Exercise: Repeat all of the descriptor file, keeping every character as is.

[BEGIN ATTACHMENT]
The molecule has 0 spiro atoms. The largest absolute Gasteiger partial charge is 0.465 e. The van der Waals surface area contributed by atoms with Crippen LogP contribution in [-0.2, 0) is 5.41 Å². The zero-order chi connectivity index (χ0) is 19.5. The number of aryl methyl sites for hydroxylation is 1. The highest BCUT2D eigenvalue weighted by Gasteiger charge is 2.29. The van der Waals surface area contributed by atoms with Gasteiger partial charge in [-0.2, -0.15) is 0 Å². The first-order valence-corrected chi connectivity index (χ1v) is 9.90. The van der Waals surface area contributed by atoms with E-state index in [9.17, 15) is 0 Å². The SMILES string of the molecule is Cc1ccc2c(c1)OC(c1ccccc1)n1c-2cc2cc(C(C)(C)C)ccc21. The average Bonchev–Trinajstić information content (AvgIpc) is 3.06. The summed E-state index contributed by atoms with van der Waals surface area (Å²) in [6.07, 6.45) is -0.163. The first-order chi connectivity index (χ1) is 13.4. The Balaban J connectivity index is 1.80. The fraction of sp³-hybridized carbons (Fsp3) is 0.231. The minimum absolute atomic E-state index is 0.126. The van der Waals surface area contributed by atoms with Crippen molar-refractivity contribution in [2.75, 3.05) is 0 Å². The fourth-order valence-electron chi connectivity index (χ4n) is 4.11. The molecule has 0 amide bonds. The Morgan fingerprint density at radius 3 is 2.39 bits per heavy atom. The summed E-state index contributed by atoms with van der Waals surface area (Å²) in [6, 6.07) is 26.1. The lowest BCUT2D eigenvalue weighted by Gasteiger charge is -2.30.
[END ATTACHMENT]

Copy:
The molecule has 0 spiro atoms. The largest absolute Gasteiger partial charge is 0.465 e. The van der Waals surface area contributed by atoms with Crippen LogP contribution in [-0.2, 0) is 5.41 Å². The zero-order chi connectivity index (χ0) is 19.5. The number of aryl methyl sites for hydroxylation is 1. The highest BCUT2D eigenvalue weighted by Gasteiger charge is 2.29. The van der Waals surface area contributed by atoms with Gasteiger partial charge in [-0.2, -0.15) is 0 Å². The first-order valence-corrected chi connectivity index (χ1v) is 9.90. The van der Waals surface area contributed by atoms with E-state index in [9.17, 15) is 0 Å². The SMILES string of the molecule is Cc1ccc2c(c1)OC(c1ccccc1)n1c-2cc2cc(C(C)(C)C)ccc21. The average Bonchev–Trinajstić information content (AvgIpc) is 3.06. The summed E-state index contributed by atoms with van der Waals surface area (Å²) in [6.07, 6.45) is -0.163. The first-order chi connectivity index (χ1) is 13.4. The Balaban J connectivity index is 1.80. The fraction of sp³-hybridized carbons (Fsp3) is 0.231. The minimum absolute atomic E-state index is 0.126. The van der Waals surface area contributed by atoms with Crippen molar-refractivity contribution in [2.75, 3.05) is 0 Å². The fourth-order valence-electron chi connectivity index (χ4n) is 4.11. The molecule has 0 amide bonds. The Morgan fingerprint density at radius 3 is 2.39 bits per heavy atom. The summed E-state index contributed by atoms with van der Waals surface area (Å²) in [6, 6.07) is 26.1. The lowest BCUT2D eigenvalue weighted by Gasteiger charge is -2.30.